What is prostatic intraepithelial neoplasia (PIN) in prostate cancer?

Updated: Jan 14, 2019
  • Author: Lanna Cheuck, DO; Chief Editor: Edward David Kim, MD, FACS  more...
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Prostatic intraepithelial neoplasia (PIN) represents the putative precancerous end of the morphologic continuum of cellular proliferations within prostatic ducts, ductules, and acini.

Two grades of PIN are identified. Low-grade PIN is mild dysplasia. High-grade PIN encompasses moderate and severe dysplasia. High-grade PIN is considered by most to be a precursor of invasive carcinoma. Men with high-grade PIN alone can be started on finasteride and monitored closely.

The continuum that culminates in high-grade PIN and early invasive cancer is characterized by basal cell layer or basement membrane disruption, progressive loss of secretory differentiation markers, increasing nuclear and nucleolar abnormalities, increasing proliferative potential, and increasing variation in deoxyribonucleic acid (DNA) content (aneuploidy).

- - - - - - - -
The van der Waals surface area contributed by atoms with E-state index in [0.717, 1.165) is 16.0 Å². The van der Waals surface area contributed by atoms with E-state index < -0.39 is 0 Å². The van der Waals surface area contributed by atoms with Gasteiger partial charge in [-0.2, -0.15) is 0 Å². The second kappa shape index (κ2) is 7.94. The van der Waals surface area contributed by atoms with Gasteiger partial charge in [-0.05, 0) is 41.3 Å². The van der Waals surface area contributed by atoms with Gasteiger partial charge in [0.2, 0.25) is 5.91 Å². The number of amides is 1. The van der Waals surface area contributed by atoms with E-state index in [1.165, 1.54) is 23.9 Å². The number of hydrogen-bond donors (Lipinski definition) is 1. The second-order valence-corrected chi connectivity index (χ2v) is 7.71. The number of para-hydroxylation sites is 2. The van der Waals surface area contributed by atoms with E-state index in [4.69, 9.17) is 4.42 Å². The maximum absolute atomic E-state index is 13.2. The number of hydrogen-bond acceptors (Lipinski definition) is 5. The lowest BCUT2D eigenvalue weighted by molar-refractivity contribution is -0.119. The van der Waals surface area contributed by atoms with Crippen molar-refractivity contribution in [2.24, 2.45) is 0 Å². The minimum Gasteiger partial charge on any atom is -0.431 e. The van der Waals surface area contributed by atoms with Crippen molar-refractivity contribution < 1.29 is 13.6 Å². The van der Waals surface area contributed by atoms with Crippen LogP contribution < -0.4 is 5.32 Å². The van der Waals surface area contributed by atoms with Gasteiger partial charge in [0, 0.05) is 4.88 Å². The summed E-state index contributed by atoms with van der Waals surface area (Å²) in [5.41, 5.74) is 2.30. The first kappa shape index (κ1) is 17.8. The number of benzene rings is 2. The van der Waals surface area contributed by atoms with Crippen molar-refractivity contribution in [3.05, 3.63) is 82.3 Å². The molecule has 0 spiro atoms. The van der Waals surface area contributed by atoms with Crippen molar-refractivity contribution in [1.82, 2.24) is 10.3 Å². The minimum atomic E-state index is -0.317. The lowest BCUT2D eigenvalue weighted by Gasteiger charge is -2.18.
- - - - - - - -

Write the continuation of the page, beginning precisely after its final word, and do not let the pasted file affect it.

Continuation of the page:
Clinical studies suggest that PIN predates a carcinoma by 10 or more years. [21] The clinical importance of recognizing PIN is based on its strong association with carcinoma. Studies claim that men with high-grade PIN in a prostate biopsy specimen have a 35-50% chance of being diagnosed with prostate cancer after a subsequent biopsy. [22] Atypical small acinar proliferation (ASAP) has also been associated with higher cancer detection rates.

The identification of PIN in prostate biopsy specimens warrants further searching for concurrent invasive carcinoma. In most men, this means repeat biopsies if the PSA level changes significantly. The same may also be true for ASAP findings after biopsy.

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